After careful consideration, Massaccesi determined that with a beam splitter 3D rig from 3ality Technica — provided by Red camera supervisor/VFX coordinator Gareth Daley — he could line up two cameras to take the same shot, running one at 120 fps and the other at 8 fps. In post, the two versions of the scene were composited together — using the 8-fps version for the performance of a faster character and the 120-fps version for a slower character. “Bringing the 8-fps shot to 24 fps created a lot of motion blur while the actor was moving, creating the sense he was moving very fast, but he would be sharp when he would stop and talk,” Massaccesi says.
Also paralleling elements of the original trilogy were a number of shots in Resurrections that required the capture of a character from multiple angles at once — for which the filmmakers used a camera array supervised by VFX director of photography Tom Debenham. Scaled-down quite a bit from the setup employed on the 1999 film, the array employed roughly a dozen or so Red DSMC2 Monstro cameras, and sometimes more. “We would change the number of cameras required, depending on the VFX needs for each individual scene,” Rivetti says. The rig was used, for example, for an effect in which Trinity experiences a mid-battle moment of existential fury, as multiple translucent images of herself — each at a different angle yet displaying the same movements — fan out from either side of her.
One pivotal moment in the movie sees Neo and Trinity accepting the extent of their powers by taking a running leap off a San Francisco skyscraper at daybreak. The actors themselves performed this wire stunt, jumping from the roof of a 43-story building at 44 Montgomery St., with multiple takes required — rushing back each time to make the most of the early-morning light.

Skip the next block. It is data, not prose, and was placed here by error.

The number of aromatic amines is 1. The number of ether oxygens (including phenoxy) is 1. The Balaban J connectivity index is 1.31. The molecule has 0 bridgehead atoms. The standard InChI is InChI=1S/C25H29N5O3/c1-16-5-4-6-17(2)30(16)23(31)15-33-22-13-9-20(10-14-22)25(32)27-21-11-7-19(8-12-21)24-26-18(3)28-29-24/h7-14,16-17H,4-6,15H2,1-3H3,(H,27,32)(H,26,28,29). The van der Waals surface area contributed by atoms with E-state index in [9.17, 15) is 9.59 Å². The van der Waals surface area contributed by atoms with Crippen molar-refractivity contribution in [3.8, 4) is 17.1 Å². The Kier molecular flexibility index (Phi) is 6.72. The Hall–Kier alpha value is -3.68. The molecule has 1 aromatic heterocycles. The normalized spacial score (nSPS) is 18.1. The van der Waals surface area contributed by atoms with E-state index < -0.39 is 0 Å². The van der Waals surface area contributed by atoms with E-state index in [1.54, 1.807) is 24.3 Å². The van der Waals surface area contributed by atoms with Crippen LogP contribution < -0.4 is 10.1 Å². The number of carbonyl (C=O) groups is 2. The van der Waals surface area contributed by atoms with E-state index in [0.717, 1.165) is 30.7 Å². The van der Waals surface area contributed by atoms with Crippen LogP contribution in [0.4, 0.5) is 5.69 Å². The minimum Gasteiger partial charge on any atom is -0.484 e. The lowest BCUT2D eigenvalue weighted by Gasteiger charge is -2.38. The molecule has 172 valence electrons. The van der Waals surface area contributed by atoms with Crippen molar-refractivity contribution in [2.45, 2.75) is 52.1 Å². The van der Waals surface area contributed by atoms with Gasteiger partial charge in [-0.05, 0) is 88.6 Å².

“Enormous amounts of time in prep went into planning and rehearsing this shot and making it safe,” Toll says. “A facility had been set up in Oakland, where details of the stunt work for San Francisco were designed and rehearsed for several weeks with the stunt team. Then Keanu and Carrie-Anne participated, getting comfortable wearing wire rigs and rehearsing the jump.”
When the sequence was filmed, Toll explains, “The actors were safely rigged on wires strung between buildings. There were four operated cameras: one on a remote head mounted on a separate wire strung between the buildings; one camera on each of the buildings; and one in a helicopter. For all the helicopter work, Dylan Goss served as aerial cinematographer, and Cliff Fleming was aerial coordinator and also the pilot of the camera ship.” Massaccesi operated the A camera on the wire rig, while B and C cameras on the two buildings’ rooftops were operated respectively by Froehlich and George Billinger.
Massaccesi notes that the very short window in which the actors could do the jump in proper lighting was “the 15 minutes after dawn, with the sun just rising over the horizon.” Toll reports that “additional early-morning coverage was required for this sequence, and the jump was repeated more than once on a separate trip.” Adds Massaccesi, “If we knew it was going to be cloudy, we would abort the shot for that day.”
The remote head for the wire-rigged camera was “a Black Unicorn remote head rigged by the stunt department,” Massaccesi says, “which was basically leading the actors as they ran and leaped — starting on a close-up and then widening [as the camera moved farther from the actors]. We couldn’t miss the shot!”